So, now the joys of ripping the SSP out of MOSS and reconfigure it on a different port (and praying THAT one isn’t taken).


On a side note, I’ll have a new article posted up pretty soon.  The article goes into a bit of detail on setting on a small server farm with MOSS—everything from initial installation to setting up Active Directory profiles, search services, indexing, and updating to the latest Service Pack 1.  After the past week of dinking with this, I now see why Bill English’s MOSS 2007 Administrator’s Guide is 1155 pages and heavy enough to beat someone with.  Good book, by the way—just a bit difficult to follow as there’s no “order” to it.

[UPDATE: While out scraping ice off my car, I had an idea to help myself be more “in the know”.  I use TCPView quite often to see what processes are going where—well, TCPView shows the ports! Just do a bit of monitoring, see where different services are, and go for it.  The fancy alternative, of course, could be to setup Ethereal, set a filter for “tcp.port == {your port here}” and let it run for a day or so.]

A word of warning… your domain is your life!

January 14, 2008 Comments off

Thankfully, our domain names and registrations don’t fall under my “responsibilities,” so I’m still employed.  Others may not be so lucky by the end of the day.

I noticed early this morning—I couldn’t access OWA (Outlook Web Access).  After 10–15 minutes of 404 errors, I gave up and came into work.  When I got into the office, it appeared that all external services were down.  Our public web presence, Lyris server, all external applications facing our customers, VPN services, the works.

After three hours of watching people running around like headless chickens, the truth came out.

No one paid our domain renewal bill—our domain expired.  😀

I’m assuming that the problem is fixed by now and replication is taking it’s course—but the flood of customer complaints, city advocates calling wondering what’s going on and why we’re “for sale,” and the entire enterprise wondering why external email isn’t working is keeping our Customer Service department hopping.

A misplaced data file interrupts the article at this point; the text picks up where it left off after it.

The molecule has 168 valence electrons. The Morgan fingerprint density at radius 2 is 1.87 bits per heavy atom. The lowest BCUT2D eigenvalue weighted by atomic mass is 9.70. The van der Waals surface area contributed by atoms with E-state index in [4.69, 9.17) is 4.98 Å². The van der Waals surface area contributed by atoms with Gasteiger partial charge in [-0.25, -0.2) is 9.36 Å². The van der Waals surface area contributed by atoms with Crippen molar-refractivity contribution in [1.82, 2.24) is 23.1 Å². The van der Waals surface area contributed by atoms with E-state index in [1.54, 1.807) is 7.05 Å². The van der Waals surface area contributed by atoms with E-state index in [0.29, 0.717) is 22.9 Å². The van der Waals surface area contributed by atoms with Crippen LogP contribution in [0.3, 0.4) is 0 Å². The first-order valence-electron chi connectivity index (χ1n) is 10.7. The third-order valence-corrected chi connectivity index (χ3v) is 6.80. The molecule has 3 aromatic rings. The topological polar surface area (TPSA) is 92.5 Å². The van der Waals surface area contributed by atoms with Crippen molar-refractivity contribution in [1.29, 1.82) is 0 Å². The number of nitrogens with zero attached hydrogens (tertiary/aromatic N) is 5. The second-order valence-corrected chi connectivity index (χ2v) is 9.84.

So, a word of warning—when your registrar sends you the 30 day notice, don’t DELETE it. It’s important and your job SHOULD count on it.

Ahh, Happy Monday.

Opera Web Browser == Pornography?

January 7, 2008 4 comments

For part of the current “AJAXing” series, I had to reinstall Opera on my machine.  I’m pretty used to the Evil Stop Sign of Despair, but this really got me laughing… 


You cannot access the following Web address:

This site is blocked under the {company} filtering policy. If you believe this site has been blocked inappropriately, send a request for a site review to {email someone who cares}. In order for your request to be processed you must include the address of the site you would like reviewed, your name, and the educational application of the site in question. Please contact Customer Service at {number} if you have additional questions.


The site you requested is blocked under the following categories: Pornography


Now, our filter is supposed to evaluate files AND domains, so it should work.  In addition, come on, it’s Opera—they wouldn’t be hosting on porn sites.



So, Augemedia, who claims to be “Defying standards since 1989” and is the primary host for US downloads appears to be based out Germany; cool enough.

They have several projects going on…

  • Warring Factions – a MMO strategy game.  No problems there.
  • Bay Dream Templates – Template design for online auctions.  Neat.

And then the one that MAY just be why the filter caught it.

  • Kiss Chance – Adult Dating and Swinger Site.

😀  HA!  Yeah, that probably doesn’t make it through K-12 filtering, but what’s odd is that the “project” isn’t even hosted on the domain, but on it’s own domain.  What’s even more ironic is that going directly to that domain DOES get through the filter.  ROFL.

So, I tried three more downloads—and all three were blocked for pornography (I didn’t take the time to “look” at the sites).  I finally found downloaded it directly from the Opera Software link and it worked like a champ.